Best Long-Simmered Intestinal Tracts - 2010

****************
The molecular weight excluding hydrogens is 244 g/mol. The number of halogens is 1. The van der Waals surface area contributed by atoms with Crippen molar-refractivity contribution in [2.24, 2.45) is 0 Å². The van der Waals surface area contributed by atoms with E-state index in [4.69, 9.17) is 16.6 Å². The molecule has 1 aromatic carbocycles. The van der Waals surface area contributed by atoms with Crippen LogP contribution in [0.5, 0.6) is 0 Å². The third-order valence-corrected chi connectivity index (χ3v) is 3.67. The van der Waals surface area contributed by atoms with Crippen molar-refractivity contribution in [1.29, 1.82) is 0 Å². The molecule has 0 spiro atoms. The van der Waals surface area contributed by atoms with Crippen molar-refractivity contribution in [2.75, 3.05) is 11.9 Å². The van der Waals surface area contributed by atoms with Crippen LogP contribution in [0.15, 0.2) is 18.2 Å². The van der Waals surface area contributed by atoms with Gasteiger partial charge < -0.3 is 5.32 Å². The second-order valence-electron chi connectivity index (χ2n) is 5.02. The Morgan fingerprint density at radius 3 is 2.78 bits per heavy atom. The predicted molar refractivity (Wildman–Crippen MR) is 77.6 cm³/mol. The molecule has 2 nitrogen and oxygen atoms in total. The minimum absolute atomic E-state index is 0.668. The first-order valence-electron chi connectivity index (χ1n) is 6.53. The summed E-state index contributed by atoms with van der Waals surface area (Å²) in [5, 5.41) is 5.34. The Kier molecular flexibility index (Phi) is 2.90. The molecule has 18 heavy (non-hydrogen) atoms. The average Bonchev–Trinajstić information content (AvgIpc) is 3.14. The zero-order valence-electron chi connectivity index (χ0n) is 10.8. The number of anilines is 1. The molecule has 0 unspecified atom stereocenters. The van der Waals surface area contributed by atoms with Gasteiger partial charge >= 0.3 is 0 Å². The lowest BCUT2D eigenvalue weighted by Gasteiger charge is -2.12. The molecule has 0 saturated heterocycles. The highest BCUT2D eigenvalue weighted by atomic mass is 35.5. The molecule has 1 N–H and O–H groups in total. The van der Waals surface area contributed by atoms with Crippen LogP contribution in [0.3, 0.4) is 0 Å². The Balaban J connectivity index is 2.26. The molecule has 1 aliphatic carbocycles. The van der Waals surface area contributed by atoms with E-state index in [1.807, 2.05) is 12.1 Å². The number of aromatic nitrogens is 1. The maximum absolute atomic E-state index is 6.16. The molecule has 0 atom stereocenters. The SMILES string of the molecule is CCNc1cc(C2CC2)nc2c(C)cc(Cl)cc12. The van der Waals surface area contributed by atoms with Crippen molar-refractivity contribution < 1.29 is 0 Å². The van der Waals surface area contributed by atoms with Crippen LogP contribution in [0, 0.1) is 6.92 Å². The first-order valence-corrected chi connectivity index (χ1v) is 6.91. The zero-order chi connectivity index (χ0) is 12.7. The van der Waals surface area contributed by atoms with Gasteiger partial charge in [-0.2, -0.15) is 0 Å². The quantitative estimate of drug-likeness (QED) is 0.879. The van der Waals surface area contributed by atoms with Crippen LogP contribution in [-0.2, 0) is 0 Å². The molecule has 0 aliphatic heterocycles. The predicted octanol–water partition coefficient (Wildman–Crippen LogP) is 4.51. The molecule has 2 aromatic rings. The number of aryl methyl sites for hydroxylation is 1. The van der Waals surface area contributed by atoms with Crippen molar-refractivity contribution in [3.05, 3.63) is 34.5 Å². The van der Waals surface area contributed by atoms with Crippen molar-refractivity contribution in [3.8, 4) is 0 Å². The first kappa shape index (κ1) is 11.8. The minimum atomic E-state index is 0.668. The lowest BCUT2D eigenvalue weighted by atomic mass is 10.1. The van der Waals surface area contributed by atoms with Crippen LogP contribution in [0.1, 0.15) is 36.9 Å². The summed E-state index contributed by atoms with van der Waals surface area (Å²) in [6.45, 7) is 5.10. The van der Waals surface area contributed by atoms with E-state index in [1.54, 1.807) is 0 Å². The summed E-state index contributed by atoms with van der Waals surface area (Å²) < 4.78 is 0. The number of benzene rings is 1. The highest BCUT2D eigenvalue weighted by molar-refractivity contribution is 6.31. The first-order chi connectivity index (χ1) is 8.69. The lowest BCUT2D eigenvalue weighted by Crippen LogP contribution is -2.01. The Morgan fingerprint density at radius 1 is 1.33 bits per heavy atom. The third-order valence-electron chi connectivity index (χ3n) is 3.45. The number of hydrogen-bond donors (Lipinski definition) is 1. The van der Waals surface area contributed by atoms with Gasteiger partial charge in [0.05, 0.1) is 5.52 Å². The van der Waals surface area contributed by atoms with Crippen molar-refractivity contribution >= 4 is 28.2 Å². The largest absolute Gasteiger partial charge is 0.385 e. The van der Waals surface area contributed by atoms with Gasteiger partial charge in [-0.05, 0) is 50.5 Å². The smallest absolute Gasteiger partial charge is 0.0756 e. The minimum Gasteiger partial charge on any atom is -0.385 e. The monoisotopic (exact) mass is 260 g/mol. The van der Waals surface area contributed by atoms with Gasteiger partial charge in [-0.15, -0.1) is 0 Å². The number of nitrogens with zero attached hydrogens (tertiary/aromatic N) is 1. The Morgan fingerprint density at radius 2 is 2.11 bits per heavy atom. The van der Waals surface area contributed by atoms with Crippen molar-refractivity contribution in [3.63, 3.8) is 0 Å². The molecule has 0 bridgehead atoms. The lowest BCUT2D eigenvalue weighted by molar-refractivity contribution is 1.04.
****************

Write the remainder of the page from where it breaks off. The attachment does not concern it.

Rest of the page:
In Mandarin, it's called wu geng chang wang—"5 a.m. intestine blaze"—referring to a stew set over an alcohol flame that gets started in the wee hours. If you've been looking for a place to get your chitlin on but want something besides the Creole soup of potatoes and the Cajun trinity of onions, bell peppers and celery, then head for this northern Chinese restaurant and order a bowl of pork intestines, tofu, cubes of desiccated blood, Chinese sauerkraut and chiles. It'll arrive on a restaurant-grade Bunsen burner to keep it hot. The first bite is the hardest to take and also the most dangerous: Once you taste its addictive, salty, spicy, savory flavors, you'll scarf the bowl, which will result in—you guessed it—a 5 a.m. intestine blaze.